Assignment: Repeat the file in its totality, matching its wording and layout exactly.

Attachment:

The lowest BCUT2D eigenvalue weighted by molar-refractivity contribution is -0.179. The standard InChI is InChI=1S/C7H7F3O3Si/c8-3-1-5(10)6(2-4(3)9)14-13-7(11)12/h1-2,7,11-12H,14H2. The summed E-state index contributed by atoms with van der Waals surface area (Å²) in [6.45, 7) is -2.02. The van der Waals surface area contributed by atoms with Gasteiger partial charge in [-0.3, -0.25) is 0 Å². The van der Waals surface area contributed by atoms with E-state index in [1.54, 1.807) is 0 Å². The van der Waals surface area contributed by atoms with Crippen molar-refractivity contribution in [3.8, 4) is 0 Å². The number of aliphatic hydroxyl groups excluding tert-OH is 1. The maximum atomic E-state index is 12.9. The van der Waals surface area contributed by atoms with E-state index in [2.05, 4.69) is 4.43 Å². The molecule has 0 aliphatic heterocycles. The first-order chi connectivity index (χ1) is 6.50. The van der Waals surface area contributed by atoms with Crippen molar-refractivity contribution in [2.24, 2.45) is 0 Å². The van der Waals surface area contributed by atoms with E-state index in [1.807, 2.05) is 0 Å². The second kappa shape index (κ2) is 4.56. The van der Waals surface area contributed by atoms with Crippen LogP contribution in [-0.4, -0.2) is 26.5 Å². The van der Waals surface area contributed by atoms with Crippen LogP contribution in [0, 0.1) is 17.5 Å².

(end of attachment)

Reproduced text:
The lowest BCUT2D eigenvalue weighted by molar-refractivity contribution is -0.179. The standard InChI is InChI=1S/C7H7F3O3Si/c8-3-1-5(10)6(2-4(3)9)14-13-7(11)12/h1-2,7,11-12H,14H2. The summed E-state index contributed by atoms with van der Waals surface area (Å²) in [6.45, 7) is -2.02. The van der Waals surface area contributed by atoms with Gasteiger partial charge in [-0.3, -0.25) is 0 Å². The van der Waals surface area contributed by atoms with E-state index in [1.54, 1.807) is 0 Å². The van der Waals surface area contributed by atoms with Crippen molar-refractivity contribution in [3.8, 4) is 0 Å². The number of aliphatic hydroxyl groups excluding tert-OH is 1. The maximum atomic E-state index is 12.9. The van der Waals surface area contributed by atoms with E-state index in [2.05, 4.69) is 4.43 Å². The molecule has 0 aliphatic heterocycles. The first-order chi connectivity index (χ1) is 6.50. The van der Waals surface area contributed by atoms with Crippen molar-refractivity contribution in [2.24, 2.45) is 0 Å². The van der Waals surface area contributed by atoms with E-state index in [1.807, 2.05) is 0 Å². The second kappa shape index (κ2) is 4.56. The van der Waals surface area contributed by atoms with Crippen LogP contribution in [-0.4, -0.2) is 26.5 Å². The van der Waals surface area contributed by atoms with Crippen LogP contribution in [0, 0.1) is 17.5 Å².